It’s so easy to get caught up in the specifics of policy, discussions about “who should get in first” and rhetoric about amnesty and such that we can forget a very basic, fundamental fact: we’re talking about people here. Were talking about people — not “illegals,” but people — who are suffering. People who, perhaps because they came here illegally, are not afforded, or do not know about, the legal protections to which they are entitled. They are exploited and abused, with startling regularity and severity. Even if we hold them accountable for entering this country illegally, it should still shock our moral centers that human beings are treated in this way. Workers are abused physically, and are threatened with deportation should they utter any protest, or seek help. Children are left without their parents, often put in dubious foster care, because their parents were deported, while they weren’t. Husbands and wives are kept apart for years and years because the one who came here, legally or not, doesn’t have the right, or perhaps just the resources, to bring their loved one over. Young women are forced into slavery and the sex trade, because as far as society is concerned, they don’t even exist. It’s an abomination.
As I said, the policy issues are deeply, deeply complicated. And, no one policy, or set of policies, is going to solve all these problems. But, that simply doesn’t give us the right to lose our sense of empathy for people who are suffering. The fact that we can’t make the problem go away in no way diminishes our responsibility to make it better. We have to remember that behind every story, behind every argument, behind every policy debate live real people with real lives. And they’re in real pain.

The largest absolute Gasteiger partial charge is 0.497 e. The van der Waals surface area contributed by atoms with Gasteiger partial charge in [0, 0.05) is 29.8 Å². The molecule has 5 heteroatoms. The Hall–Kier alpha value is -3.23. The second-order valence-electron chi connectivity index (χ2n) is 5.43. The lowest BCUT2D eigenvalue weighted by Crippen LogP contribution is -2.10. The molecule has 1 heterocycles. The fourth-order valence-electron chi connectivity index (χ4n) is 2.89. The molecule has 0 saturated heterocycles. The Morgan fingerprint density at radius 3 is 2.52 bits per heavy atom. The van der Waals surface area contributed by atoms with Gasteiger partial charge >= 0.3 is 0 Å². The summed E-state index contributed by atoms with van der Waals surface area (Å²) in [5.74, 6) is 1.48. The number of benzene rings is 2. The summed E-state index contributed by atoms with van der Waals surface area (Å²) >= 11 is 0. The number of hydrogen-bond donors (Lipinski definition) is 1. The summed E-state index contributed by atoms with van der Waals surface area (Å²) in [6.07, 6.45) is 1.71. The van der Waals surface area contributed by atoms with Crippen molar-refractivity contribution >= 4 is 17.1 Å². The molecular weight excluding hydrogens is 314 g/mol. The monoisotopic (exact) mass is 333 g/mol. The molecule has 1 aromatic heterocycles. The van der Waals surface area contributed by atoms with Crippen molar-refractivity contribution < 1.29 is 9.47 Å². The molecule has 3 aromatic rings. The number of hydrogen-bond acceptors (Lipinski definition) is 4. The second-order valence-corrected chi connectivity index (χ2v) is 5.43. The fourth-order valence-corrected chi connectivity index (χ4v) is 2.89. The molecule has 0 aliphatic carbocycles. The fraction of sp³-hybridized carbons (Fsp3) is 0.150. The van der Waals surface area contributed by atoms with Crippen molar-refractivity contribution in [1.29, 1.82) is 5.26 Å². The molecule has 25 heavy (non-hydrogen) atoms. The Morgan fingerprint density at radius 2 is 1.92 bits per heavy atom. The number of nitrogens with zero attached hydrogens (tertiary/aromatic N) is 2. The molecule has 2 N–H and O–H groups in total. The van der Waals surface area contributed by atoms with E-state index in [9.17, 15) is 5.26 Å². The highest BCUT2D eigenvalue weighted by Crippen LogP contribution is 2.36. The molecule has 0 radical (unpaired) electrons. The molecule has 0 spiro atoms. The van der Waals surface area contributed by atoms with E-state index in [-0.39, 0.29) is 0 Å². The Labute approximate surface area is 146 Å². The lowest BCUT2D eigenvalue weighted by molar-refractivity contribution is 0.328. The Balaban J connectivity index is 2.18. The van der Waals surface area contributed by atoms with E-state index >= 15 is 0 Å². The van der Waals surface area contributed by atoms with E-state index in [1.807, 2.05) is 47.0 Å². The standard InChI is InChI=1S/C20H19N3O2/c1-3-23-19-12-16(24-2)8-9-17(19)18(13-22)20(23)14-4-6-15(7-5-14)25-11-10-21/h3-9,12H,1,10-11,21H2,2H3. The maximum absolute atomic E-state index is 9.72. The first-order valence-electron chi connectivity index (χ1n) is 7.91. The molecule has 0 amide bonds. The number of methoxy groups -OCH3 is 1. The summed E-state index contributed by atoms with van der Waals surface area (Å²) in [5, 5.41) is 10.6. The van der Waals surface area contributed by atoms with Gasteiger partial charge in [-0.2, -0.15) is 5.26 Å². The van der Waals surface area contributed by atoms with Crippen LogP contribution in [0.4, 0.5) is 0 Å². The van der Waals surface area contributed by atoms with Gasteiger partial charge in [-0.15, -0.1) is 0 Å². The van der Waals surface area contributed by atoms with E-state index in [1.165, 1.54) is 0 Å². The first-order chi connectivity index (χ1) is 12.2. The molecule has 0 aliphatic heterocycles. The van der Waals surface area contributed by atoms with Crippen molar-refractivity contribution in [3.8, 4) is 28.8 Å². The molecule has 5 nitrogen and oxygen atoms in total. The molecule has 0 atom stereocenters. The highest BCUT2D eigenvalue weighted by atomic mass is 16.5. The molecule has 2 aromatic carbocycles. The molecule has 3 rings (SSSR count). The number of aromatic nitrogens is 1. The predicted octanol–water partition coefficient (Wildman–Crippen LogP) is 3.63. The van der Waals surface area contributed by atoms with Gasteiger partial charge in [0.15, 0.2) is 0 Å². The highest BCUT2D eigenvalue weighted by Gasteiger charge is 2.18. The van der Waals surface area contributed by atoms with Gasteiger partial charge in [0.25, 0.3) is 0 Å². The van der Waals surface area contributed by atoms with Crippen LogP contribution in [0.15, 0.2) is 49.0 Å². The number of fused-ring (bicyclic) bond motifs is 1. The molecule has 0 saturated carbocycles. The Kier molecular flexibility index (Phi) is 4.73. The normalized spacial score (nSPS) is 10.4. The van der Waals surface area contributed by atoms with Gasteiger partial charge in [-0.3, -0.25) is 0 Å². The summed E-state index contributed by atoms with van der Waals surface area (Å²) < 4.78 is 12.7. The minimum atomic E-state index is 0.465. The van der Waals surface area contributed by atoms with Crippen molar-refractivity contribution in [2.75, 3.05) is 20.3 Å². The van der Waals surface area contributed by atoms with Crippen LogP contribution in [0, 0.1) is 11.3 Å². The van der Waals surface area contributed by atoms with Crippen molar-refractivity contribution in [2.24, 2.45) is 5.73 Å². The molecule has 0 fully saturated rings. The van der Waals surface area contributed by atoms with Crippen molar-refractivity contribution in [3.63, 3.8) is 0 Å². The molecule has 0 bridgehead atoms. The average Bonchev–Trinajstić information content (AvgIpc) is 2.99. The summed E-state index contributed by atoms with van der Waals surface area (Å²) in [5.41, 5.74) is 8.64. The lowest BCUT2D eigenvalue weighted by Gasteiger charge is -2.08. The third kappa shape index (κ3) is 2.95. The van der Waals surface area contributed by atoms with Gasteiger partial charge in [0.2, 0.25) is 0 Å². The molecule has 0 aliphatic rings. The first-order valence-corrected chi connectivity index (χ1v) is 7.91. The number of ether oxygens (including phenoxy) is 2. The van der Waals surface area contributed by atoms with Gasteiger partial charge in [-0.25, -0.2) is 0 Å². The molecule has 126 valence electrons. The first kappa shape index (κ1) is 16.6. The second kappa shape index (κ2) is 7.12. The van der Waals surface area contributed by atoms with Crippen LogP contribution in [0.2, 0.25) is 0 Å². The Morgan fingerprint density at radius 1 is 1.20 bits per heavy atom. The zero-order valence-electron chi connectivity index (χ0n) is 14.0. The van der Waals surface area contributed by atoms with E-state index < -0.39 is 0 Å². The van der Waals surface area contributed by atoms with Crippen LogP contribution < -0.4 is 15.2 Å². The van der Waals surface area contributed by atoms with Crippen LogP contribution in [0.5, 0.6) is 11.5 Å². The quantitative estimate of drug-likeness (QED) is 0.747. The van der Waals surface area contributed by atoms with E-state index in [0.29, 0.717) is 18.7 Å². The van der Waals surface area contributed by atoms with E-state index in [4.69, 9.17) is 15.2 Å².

That, more than anything else, drives my support of Immigration Reform. It is a belief that, flawed, imperfect and incomplete as it will inevitably be, it is a step in the direction of justice, and of mercy. It is a step in the direction of forging a society which more closely holds to the ideals and values set out in our tradition.
Your conscience will tell you how to act, when it comes to laws and policies. Judaism can’t tell you, and neither can I, which candidate to support, or which bill to protest. but, I urge you to do something. Call your Senator, or call your representative. Urge them to act. Urge them to act in a way which will make our country, and our society, a place which welcomes the stranger, protects the weak, and strives to be a shining example of our greatest ideals.
Rabbi Jason Rosenberg is rabbi of Congregation Beth Am in Tampa, Florida. This is a version of the sermon he gave at Congregation Beth Am on Friday, July 19th.